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NJ Court Public Information Rules Amended

I have previously written about the proposed rules changes by the NJ Supreme court regarding public access to court records here and here. In a nutshell, we have an open and public court system.  Most (but not all) records of the court are public but are currently accessible only at the courthouse.  Justice Albin was charged with reforming these rules to reflect 21st century issues such as internet access and privacy.  As part of the overall rules changes approved by the Supreme Court, most of the recommendations of Albin’s committee were approved and will become effective September 1, 2009 along with other approved changes.  The formal rule is 1:38.  The modifications are as follows:

  • Closed or inactive account numbers and information are not considered to be private and thus do not need redaction.
  • The court may charge a fee to mass redact social security numbers in already existing records.
  • The obligation to redact confidential personal identifiers from documents submitted to the court applies to litigants and attorneys in all cases — and must certify same.
  • Financial records of guardians and incapacitated persons shall be confidential and available only to spouses, domestic and civil union partners, and family members of the ward to the third degree of consanguinity. The court thought that making them public would enable exploiting of the most vulnerable in our society.

It is unclear how quickly internet access for court records will occur given the fiscal realities of the state of NJ in 2009 — but the road has been laid out.

What does this mean to you?  Your records in the future (including potentially retro-actively) will be far more accessible to anyone who cares to see it.  Mediation is a confidential process, whether for a divorce. commercial dispute or family dispute.  If you want to keep your information from public view, mediate your divorce or dispute.  If you would like to discuss this further, feel free to contact me at 732-963-2299 or via my website.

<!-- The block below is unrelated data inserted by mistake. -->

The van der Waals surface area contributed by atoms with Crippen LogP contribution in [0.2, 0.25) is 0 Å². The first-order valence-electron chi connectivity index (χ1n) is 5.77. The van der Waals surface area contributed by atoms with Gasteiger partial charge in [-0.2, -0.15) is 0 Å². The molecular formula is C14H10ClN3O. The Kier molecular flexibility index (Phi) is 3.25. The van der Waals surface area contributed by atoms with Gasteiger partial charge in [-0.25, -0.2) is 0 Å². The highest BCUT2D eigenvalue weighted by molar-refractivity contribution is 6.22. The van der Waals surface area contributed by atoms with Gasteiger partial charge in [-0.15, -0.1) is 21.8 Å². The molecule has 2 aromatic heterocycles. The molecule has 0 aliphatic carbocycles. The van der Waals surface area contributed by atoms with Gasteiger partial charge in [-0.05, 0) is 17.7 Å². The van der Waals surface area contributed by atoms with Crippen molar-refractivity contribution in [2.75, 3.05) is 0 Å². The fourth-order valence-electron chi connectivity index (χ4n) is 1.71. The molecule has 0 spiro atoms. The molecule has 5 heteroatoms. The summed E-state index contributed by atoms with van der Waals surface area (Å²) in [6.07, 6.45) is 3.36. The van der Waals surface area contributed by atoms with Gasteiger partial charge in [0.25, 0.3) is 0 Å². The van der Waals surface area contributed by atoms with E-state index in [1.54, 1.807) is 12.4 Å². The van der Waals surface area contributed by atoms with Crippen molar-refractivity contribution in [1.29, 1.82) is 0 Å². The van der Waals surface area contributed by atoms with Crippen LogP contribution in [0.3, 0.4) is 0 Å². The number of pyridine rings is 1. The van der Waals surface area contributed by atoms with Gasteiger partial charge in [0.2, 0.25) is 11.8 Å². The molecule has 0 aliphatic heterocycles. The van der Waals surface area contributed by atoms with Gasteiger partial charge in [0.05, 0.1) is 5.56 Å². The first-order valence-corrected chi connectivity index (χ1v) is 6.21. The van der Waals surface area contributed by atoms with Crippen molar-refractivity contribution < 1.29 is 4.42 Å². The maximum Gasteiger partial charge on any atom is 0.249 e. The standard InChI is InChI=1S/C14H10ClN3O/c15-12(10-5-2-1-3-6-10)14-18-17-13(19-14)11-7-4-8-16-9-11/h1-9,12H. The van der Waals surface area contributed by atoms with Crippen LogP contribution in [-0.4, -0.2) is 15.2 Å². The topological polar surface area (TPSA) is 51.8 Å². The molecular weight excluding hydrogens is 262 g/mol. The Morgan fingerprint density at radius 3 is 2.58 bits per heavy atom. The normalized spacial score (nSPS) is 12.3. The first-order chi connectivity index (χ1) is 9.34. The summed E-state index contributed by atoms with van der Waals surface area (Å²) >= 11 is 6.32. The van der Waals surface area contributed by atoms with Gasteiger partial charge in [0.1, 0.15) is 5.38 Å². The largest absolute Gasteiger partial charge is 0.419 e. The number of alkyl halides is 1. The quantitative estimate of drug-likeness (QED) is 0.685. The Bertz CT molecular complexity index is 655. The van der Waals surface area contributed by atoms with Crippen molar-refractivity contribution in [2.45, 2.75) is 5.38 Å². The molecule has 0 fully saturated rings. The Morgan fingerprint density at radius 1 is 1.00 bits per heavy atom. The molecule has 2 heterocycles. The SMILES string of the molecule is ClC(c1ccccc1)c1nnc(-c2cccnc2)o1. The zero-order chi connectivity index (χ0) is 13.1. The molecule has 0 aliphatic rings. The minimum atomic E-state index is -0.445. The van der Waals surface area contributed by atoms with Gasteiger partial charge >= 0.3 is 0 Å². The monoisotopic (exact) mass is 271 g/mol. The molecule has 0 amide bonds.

Credit Card Industry in Disarray

Most credit cardholder agreements contain a provision that upon default, the dispute will go before an arbitrator (a private judge) for a decision.  As with home mortgages, many consumers in default on their debt will ignore the notices for the arbitration hearing.  The arbitrator then rules on the matter with whatever evidence has been presented.  Once an arbitrator rules in favor of the credit card company, the company can then sue in court to enforce the arbitration award.  These arrangements have come under criticism because consumers cannot negotiate these terms in the card holder agreements (it becomes a contract of adhesion).  Also, the credit card companies hire the arbitrator so the perception is that they work for the credit card company.

Now, the two largest players in the credit card arbitration market — National Arbitration Forum and the American Arbitration Association — have announced they are leaving the field.  NAF was sued by the Minnesota Attorney General’s office for failing to disclose ties to the collections industry.  Their departure from consumer arbitration is to settle that lawsuit (they admitted no wrongdoing).  AAA is waiting for new guidelines to be established (odd, given that AAA rules are widely used for arbitrations and they have long been considered industry leaders).  Meanwhile, the federal government is looking at the matter of mandatory arbitration clauses in consumer agreements.